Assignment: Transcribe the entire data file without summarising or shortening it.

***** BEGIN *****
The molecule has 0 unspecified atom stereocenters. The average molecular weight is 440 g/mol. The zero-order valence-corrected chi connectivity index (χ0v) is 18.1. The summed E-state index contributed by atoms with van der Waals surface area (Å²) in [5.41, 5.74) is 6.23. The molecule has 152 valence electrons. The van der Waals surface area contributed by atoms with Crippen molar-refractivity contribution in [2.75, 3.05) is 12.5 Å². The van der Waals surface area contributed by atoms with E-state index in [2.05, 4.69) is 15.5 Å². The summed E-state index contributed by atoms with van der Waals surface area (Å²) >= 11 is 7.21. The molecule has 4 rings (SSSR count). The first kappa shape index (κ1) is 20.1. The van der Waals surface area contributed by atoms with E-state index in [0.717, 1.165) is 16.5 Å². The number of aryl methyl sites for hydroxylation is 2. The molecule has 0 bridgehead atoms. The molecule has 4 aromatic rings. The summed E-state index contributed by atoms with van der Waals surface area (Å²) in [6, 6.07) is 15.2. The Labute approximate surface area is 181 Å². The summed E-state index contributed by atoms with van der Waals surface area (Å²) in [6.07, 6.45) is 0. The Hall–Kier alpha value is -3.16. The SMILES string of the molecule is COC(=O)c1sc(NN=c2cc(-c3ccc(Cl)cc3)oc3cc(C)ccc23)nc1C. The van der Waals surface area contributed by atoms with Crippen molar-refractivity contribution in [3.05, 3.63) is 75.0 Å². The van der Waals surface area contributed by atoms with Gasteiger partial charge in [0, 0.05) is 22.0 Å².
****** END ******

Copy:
The molecule has 0 unspecified atom stereocenters. The average molecular weight is 440 g/mol. The zero-order valence-corrected chi connectivity index (χ0v) is 18.1. The summed E-state index contributed by atoms with van der Waals surface area (Å²) in [5.41, 5.74) is 6.23. The molecule has 152 valence electrons. The van der Waals surface area contributed by atoms with Crippen molar-refractivity contribution in [2.75, 3.05) is 12.5 Å². The van der Waals surface area contributed by atoms with E-state index in [2.05, 4.69) is 15.5 Å². The summed E-state index contributed by atoms with van der Waals surface area (Å²) >= 11 is 7.21. The molecule has 4 rings (SSSR count). The first kappa shape index (κ1) is 20.1. The van der Waals surface area contributed by atoms with E-state index in [0.717, 1.165) is 16.5 Å². The number of aryl methyl sites for hydroxylation is 2. The molecule has 0 bridgehead atoms. The molecule has 4 aromatic rings. The summed E-state index contributed by atoms with van der Waals surface area (Å²) in [6, 6.07) is 15.2. The Labute approximate surface area is 181 Å². The summed E-state index contributed by atoms with van der Waals surface area (Å²) in [6.07, 6.45) is 0. The Hall–Kier alpha value is -3.16. The SMILES string of the molecule is COC(=O)c1sc(NN=c2cc(-c3ccc(Cl)cc3)oc3cc(C)ccc23)nc1C. The van der Waals surface area contributed by atoms with Crippen molar-refractivity contribution in [3.05, 3.63) is 75.0 Å². The van der Waals surface area contributed by atoms with Gasteiger partial charge in [0, 0.05) is 22.0 Å².